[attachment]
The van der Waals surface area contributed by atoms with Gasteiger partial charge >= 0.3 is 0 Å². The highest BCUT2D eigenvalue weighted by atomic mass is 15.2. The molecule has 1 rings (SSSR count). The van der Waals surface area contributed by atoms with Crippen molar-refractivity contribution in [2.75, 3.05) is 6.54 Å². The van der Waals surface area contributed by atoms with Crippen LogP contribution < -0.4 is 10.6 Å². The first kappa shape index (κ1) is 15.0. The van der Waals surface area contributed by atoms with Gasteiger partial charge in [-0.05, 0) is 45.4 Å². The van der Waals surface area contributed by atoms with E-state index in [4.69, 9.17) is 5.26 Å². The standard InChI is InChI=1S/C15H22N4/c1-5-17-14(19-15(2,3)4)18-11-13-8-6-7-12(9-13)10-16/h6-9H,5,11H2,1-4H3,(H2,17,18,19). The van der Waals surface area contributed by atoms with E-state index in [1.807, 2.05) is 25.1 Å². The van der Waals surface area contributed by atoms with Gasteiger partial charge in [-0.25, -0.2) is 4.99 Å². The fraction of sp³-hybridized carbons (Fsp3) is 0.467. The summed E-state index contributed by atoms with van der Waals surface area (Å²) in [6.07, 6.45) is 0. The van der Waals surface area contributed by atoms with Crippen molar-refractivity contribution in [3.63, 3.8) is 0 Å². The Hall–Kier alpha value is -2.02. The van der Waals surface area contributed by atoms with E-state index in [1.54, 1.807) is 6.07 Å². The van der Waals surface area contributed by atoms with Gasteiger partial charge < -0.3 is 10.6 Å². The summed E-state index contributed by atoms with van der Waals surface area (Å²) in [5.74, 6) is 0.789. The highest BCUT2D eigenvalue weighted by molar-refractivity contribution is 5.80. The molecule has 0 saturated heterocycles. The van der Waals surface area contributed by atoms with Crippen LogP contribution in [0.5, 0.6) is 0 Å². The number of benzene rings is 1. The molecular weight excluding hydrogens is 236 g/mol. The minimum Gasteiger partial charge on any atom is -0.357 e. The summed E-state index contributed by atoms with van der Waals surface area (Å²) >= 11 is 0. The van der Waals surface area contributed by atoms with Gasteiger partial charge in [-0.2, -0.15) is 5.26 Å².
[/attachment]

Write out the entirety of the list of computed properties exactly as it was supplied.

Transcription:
The van der Waals surface area contributed by atoms with Gasteiger partial charge >= 0.3 is 0 Å². The highest BCUT2D eigenvalue weighted by atomic mass is 15.2. The molecule has 1 rings (SSSR count). The van der Waals surface area contributed by atoms with Crippen molar-refractivity contribution in [2.75, 3.05) is 6.54 Å². The van der Waals surface area contributed by atoms with Crippen LogP contribution < -0.4 is 10.6 Å². The first kappa shape index (κ1) is 15.0. The van der Waals surface area contributed by atoms with Gasteiger partial charge in [-0.05, 0) is 45.4 Å². The van der Waals surface area contributed by atoms with E-state index in [4.69, 9.17) is 5.26 Å². The standard InChI is InChI=1S/C15H22N4/c1-5-17-14(19-15(2,3)4)18-11-13-8-6-7-12(9-13)10-16/h6-9H,5,11H2,1-4H3,(H2,17,18,19). The van der Waals surface area contributed by atoms with E-state index in [1.807, 2.05) is 25.1 Å². The van der Waals surface area contributed by atoms with Gasteiger partial charge in [-0.25, -0.2) is 4.99 Å². The fraction of sp³-hybridized carbons (Fsp3) is 0.467. The summed E-state index contributed by atoms with van der Waals surface area (Å²) in [6.07, 6.45) is 0. The van der Waals surface area contributed by atoms with Crippen molar-refractivity contribution in [3.63, 3.8) is 0 Å². The Hall–Kier alpha value is -2.02. The van der Waals surface area contributed by atoms with E-state index in [1.54, 1.807) is 6.07 Å². The van der Waals surface area contributed by atoms with Gasteiger partial charge < -0.3 is 10.6 Å². The summed E-state index contributed by atoms with van der Waals surface area (Å²) in [5.74, 6) is 0.789. The highest BCUT2D eigenvalue weighted by molar-refractivity contribution is 5.80. The molecule has 0 saturated heterocycles. The van der Waals surface area contributed by atoms with Crippen LogP contribution in [0.5, 0.6) is 0 Å². The number of benzene rings is 1. The molecular weight excluding hydrogens is 236 g/mol. The minimum Gasteiger partial charge on any atom is -0.357 e. The summed E-state index contributed by atoms with van der Waals surface area (Å²) >= 11 is 0. The van der Waals surface area contributed by atoms with Gasteiger partial charge in [-0.2, -0.15) is 5.26 Å².